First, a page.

When submitting to SBS, please pay attention to the guidelines. We put them there for a reason. While we’re not anal about the guidelines, there are certain things that we’re not willing to bend on for good reasons:

  • Submissions MUST be sent in either .doc or .rtf formats. We CANNOT open .docx files because we do not use Word 2007. There is a function Word 2007 to save your files in the required formats (save as, and then select the file type).
  • We DO NOT accept submissions in the body of the email. Why? Because emails do not format text the same way that a word processor does. That makes it incredibly difficult for us when we go to format the book. Unless you have special permission to do this, don’t.
  • When we ask you to resubmit in the correct file format, don’t assume that we’ll just read it in the body of the email. Follow directions. That’s how it works in this business and we’re treating this venture seriously.
  • Follow SFWA formatting guidelines. You don’t have to be exact, but things you really should do are: Double-space, indent paragraphs, and use a uniform-spaced font (like Courier; no Times New Roman). We read a lot of submissions; this makes it easier on our eyes and easier for us to convert over into our book file.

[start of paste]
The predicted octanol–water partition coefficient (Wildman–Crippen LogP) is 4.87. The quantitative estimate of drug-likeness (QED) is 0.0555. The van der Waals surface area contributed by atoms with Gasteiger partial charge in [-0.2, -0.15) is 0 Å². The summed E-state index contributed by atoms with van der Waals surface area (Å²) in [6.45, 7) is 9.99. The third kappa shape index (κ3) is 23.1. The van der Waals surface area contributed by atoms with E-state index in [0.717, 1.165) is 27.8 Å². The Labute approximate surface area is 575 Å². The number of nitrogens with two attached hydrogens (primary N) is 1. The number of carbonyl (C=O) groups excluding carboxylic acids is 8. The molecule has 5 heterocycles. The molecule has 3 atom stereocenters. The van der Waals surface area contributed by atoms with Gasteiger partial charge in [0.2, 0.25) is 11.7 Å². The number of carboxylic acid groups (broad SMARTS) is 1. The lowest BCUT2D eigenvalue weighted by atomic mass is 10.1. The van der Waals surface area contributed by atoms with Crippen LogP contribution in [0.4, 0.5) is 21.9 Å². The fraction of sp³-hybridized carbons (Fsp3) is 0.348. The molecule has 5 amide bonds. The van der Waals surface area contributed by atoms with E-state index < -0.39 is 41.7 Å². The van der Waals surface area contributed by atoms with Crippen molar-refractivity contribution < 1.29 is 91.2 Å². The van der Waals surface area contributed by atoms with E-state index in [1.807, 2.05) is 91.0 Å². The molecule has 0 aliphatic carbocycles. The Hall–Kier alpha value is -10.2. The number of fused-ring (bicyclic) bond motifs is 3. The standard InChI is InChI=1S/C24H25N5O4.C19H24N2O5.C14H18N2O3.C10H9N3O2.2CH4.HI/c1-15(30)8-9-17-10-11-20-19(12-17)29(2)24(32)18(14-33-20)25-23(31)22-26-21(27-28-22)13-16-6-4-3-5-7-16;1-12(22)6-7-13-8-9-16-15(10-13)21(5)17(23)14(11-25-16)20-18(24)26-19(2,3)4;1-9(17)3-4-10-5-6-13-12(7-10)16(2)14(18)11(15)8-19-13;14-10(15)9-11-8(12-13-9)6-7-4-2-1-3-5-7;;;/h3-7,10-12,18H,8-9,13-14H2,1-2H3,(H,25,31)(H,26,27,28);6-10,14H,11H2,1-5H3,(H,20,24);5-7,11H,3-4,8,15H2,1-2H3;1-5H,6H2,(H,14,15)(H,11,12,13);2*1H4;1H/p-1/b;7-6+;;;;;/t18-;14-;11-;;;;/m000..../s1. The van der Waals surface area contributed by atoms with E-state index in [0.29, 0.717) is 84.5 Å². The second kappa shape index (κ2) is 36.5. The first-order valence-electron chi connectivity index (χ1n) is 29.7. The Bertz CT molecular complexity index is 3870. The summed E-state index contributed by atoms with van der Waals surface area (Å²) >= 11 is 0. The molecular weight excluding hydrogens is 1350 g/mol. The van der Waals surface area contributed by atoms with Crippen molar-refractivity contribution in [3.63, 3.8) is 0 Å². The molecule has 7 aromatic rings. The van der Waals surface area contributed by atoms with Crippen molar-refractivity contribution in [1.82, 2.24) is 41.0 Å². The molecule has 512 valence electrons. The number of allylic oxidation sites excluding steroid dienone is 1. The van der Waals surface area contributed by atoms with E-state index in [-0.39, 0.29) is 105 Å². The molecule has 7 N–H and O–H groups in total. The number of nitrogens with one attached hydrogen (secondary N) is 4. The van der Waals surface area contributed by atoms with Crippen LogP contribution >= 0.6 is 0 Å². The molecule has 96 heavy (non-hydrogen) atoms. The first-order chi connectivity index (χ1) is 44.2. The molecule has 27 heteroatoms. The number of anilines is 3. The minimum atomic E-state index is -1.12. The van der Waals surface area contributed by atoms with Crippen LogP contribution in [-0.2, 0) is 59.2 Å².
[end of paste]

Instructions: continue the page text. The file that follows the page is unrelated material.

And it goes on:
Things we don’t like seeing for formatting: Those giant blog paragraphs with the extra space between them that conforms to some sort of literary standard. We’re not interested in that. We’re not going to print your story that way, so don’t send it to us in that format.
  • Do not submit to us if you’re over 25 unless you have special permission to do so. If you are a legitimately published author and are interested in contributing an article to us, then query. Otherwise, send your work elsewhere.

Hopefully that’s pretty clear. We’re not asking for much here. These are minor things. But if you follow the guidelines to a T, it shows us that you actually give a crap. When you half-ass it, we know, and it does influence how we think of your manuscript. If you can’t follow the guidelines, why would we want to work with you in the first place? Think of this like a job: If your boss tells you to clean something with soap and water and you clean it with air, would you expect your boss to just wave it off like it’s no big deal? Oh, maybe you would, because that sounds trivial, but hopefully I got the point across.

Thanks,
Shaun

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